Norway will extend its contribution to the UN peacekeeping operation MINUSMA in Mali for two new years, until 2022.
“Norway supports the UN in the fight against violent extremism. The UN force in Mali is a key factor in the work towards stability in the region. They support the implementation of the peace agreement in Mali, and ensure room for humanitarian actors,” says Norway’s Deputy Minister of Defence Tone Skogen.
It was at the UN ministerial meeting on peacekeeping operations in New York on Friday 29 March, that Norway’s Deputy Minister of Defence Ms Tone Skogen announced that the Norwegian government will extend its contribution to the international cooperation in Mali until the end of 2022.
Norway currently has 15 soldiers in Mali, and in May this year Norway will send a transport aircraft to the UN operation for 6 months. The transport aircraft forms part of a multinational rotational concept, in which Norway, Denmark, Belgium and Portugal currently contribute an aircraft on a rotating basis.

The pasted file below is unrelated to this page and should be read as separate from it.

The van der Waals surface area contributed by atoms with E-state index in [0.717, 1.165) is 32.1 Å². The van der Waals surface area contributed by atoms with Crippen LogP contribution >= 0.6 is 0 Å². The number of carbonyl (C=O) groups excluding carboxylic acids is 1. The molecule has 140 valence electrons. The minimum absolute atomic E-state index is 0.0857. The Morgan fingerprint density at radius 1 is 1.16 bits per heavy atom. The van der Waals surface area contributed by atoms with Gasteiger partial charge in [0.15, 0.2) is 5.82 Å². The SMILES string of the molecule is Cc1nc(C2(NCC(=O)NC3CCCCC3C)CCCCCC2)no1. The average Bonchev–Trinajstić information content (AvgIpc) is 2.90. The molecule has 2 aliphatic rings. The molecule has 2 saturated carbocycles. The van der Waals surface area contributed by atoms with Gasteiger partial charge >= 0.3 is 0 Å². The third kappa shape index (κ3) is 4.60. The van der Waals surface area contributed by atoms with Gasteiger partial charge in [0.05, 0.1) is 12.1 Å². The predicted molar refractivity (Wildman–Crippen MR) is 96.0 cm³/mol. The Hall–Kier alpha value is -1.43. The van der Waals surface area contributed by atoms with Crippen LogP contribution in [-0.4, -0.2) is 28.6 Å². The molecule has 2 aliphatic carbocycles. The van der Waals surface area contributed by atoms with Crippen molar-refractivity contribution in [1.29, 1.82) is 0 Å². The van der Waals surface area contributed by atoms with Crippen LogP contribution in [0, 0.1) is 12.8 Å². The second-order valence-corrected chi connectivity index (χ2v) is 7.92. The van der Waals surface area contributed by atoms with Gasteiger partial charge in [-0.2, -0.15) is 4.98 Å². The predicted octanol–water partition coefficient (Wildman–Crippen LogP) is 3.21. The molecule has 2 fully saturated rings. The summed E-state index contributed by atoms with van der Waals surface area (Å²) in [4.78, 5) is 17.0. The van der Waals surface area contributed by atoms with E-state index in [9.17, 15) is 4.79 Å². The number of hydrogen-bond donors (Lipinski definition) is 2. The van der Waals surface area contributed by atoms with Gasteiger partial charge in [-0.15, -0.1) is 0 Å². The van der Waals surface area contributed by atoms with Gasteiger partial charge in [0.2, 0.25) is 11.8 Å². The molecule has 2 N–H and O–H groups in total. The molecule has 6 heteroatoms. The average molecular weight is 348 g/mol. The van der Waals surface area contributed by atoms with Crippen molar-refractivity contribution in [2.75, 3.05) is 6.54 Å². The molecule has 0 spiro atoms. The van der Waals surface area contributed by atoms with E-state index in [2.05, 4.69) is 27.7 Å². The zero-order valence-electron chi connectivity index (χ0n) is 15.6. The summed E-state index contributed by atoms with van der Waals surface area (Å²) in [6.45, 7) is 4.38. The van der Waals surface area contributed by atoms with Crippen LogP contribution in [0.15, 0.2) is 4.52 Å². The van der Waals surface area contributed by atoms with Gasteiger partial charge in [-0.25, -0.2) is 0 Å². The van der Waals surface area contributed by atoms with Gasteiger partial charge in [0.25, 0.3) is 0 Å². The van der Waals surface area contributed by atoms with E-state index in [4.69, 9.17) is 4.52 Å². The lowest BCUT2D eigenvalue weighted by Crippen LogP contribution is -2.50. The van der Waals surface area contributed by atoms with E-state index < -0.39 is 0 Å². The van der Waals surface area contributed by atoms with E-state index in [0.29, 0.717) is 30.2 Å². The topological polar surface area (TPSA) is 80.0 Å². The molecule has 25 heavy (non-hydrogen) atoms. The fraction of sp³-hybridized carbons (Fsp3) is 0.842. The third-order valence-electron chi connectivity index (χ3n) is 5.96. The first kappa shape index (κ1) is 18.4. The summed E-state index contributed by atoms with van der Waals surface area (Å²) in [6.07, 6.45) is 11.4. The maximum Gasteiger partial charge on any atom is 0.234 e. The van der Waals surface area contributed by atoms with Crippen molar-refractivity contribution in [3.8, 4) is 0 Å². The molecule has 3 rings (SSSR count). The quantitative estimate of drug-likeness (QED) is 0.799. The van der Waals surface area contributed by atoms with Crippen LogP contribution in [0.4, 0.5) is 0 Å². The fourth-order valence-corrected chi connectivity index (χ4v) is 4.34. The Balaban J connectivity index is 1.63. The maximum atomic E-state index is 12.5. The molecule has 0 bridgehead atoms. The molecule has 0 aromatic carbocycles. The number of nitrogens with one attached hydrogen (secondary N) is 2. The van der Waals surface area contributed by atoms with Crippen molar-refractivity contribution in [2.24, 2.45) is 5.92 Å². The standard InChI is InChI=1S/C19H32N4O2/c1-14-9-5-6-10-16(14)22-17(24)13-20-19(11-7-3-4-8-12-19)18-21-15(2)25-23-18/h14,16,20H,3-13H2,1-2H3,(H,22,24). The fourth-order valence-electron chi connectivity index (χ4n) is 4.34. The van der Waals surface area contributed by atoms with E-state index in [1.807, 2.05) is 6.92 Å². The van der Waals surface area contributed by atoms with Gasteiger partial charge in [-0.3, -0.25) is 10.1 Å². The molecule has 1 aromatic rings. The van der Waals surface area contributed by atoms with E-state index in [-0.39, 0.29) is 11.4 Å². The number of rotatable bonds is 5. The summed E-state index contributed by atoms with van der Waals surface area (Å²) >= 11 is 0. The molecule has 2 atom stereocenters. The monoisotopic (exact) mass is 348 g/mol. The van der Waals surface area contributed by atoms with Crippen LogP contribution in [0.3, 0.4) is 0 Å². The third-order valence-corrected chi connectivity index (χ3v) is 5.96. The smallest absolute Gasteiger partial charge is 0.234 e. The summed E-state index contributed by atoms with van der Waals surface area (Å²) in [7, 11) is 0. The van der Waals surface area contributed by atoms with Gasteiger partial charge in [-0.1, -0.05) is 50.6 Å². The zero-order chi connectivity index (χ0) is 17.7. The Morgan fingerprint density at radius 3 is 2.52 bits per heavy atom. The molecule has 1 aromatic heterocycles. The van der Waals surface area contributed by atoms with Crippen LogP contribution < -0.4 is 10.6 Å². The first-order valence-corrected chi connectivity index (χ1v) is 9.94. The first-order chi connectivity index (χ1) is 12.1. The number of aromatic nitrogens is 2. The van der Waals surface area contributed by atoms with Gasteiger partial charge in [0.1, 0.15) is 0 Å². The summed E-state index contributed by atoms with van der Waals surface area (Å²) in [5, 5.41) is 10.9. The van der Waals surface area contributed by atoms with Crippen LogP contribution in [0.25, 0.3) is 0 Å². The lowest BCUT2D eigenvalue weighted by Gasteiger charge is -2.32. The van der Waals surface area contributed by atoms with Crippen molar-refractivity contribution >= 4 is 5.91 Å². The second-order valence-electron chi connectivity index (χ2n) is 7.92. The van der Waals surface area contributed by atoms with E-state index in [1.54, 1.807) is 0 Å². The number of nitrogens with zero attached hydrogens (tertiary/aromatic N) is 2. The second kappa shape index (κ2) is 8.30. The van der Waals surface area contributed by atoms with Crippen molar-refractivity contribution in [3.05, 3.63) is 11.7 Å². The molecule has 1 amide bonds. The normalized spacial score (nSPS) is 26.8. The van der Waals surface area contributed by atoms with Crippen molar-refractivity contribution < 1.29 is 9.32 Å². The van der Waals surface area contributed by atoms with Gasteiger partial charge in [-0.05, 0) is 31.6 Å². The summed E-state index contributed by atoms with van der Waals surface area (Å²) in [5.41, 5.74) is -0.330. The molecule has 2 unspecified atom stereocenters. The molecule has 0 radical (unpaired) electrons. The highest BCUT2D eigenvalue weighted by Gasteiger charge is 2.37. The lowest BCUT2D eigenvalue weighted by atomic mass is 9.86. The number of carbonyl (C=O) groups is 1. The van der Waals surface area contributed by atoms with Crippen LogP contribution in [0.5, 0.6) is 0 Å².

The aircraft will be based at Camp Bifrost, which is run by the Norwegian Armed Forces.
Norway’s Deputy Minister of Defence announced that Norway, in addition to maintaining the camp facilities outside Bamako until the end of 2022 for all rotational partners, also will provide a transport aircraft to the operation again in 2021.
“Transport by road in Mali is both difficult, dangerous and time consuming due to huge distances. Access to a transport aircraft is therefore important for the safety of the personnel in Mali. The UN has expressed a wish for the multinational rotational concept to be extended. Norway has pledged our continued support, and we are in dialogue with our partners to achieve this,” says Deputy Minister Skogen.
Norway has participated in the UN operation MINUSMA in Mali since its establishment in 2013. Today, the Armed Forces have six officers at MINUSMA's headquarters, and nine officers operating the airbase Camp Bifrost.
The aircrafts from the various countries that contribute to MINUSMA are based in the Norwegian run camp Bifrost.
Norway initiated the multinational rotational concept for transport aircrafts in 2016, in which currently Norway, Denmark, Belgium and Portugal contribute with an aircraft on a rotating basis.
Norway sent its first transport aircraft to Mali for 10 months in 2016.
The rotational concept ensures predictable access to transport aircraft for the UN and it is cost-efficient way for smaller countries to contribute to UN operations.